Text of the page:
Correlation and Regression

1 / 45

# Correlation and Regression - PowerPoint PPT Presentation

Correlation and Regression. Slides by Brad Evanoff, MD, MPH Talk by Brian Gage, MD, MSc. Overview of Correlation and Regression. Correlation seeks to establish whether a relationship exists between two variables Regression seeks to use one variable to predict another variable

I am the owner, or an agent authorized to act on behalf of the owner, of the copyrighted work described.

## PowerPoint Slideshow about 'Correlation and Regression' - ostinmannual

Download Policy: Content on the Website is provided to you AS IS for your information and personal use and may not be sold / licensed / shared on other websites without getting consent from its author.While downloading, if for some reason you are not able to download a presentation, the publisher may have deleted the file from their server.

- - - - - - - - - - - - - - - - - - - - - - - - - - E N D - - - - - - - - - - - - - - - - - - - - - - - - - -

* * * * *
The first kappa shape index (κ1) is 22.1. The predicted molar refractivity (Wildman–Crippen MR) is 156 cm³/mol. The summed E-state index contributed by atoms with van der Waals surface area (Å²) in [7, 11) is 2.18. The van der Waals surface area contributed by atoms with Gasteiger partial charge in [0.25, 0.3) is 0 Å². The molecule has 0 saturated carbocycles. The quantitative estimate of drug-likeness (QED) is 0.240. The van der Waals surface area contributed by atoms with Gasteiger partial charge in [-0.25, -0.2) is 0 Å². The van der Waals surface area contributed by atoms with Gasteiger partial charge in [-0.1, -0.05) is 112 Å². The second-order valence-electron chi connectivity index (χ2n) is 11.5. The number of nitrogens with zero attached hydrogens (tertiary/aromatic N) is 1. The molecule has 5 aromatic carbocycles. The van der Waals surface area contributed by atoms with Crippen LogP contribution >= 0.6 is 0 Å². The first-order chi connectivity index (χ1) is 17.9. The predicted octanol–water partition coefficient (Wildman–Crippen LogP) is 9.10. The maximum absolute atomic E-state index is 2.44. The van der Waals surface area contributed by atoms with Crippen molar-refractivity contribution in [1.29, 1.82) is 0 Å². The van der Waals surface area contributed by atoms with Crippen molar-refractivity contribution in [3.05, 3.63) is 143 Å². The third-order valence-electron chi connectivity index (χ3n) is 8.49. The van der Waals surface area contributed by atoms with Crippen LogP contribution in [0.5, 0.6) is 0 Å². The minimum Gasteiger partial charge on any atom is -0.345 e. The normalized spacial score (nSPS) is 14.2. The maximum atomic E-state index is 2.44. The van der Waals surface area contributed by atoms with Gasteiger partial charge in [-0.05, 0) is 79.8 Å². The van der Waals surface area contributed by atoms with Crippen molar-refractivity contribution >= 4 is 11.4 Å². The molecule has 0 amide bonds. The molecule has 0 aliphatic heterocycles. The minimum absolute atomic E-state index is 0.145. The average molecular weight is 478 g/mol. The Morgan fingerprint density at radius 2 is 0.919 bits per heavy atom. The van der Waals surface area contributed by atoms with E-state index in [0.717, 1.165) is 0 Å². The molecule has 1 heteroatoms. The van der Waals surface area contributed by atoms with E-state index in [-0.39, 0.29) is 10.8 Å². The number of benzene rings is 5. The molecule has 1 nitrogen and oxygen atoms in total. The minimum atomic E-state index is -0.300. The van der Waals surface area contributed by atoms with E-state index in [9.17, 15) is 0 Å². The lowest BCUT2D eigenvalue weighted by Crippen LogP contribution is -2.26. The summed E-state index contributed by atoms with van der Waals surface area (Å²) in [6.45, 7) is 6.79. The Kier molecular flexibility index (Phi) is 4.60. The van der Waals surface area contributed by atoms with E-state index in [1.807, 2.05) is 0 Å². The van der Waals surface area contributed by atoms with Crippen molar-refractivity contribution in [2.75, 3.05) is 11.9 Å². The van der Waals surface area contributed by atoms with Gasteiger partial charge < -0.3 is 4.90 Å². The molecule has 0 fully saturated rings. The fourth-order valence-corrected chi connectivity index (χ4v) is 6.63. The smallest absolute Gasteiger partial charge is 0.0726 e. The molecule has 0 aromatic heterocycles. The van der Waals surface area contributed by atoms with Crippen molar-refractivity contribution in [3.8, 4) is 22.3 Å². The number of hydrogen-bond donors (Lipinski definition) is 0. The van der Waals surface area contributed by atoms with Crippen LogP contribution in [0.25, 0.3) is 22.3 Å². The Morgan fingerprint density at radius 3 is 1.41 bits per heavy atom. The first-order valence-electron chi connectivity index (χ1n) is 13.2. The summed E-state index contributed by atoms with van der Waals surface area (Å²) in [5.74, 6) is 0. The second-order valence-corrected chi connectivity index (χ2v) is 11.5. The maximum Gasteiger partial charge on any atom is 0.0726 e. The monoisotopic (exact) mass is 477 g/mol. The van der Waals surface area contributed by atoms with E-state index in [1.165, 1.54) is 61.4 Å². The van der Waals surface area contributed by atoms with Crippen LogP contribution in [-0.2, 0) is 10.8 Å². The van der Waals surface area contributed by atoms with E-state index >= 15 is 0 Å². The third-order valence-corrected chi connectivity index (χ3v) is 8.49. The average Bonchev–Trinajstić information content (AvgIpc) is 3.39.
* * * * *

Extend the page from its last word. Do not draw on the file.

Presentation Transcript

### Correlation and Regression

Slides by Brad Evanoff, MD, MPH

Talk by Brian Gage, MD, MSc

Overview of Correlation and Regression

Correlation seeks to establish whether a relationship exists between two variables

Regression seeks to use one variable to predict another variable

Both measure the extent of a linear relationship between two variables

Statistical tests are used to determine the strength of the relationship

Nondependent and Dependent Relationships
• Types of Relationship
• Nondependent (correlation) -- neither one of variables is target Example: protein and fat intake
• Dependent (regression) -- value of one variable is used to predict value of another variable. Example: ACT and MCAT scores for medical applicants, MCAT is the dependent and ACT is the independent variable
• Statistical Expressions
• Correlation Coefficient -- index of nondependent relationship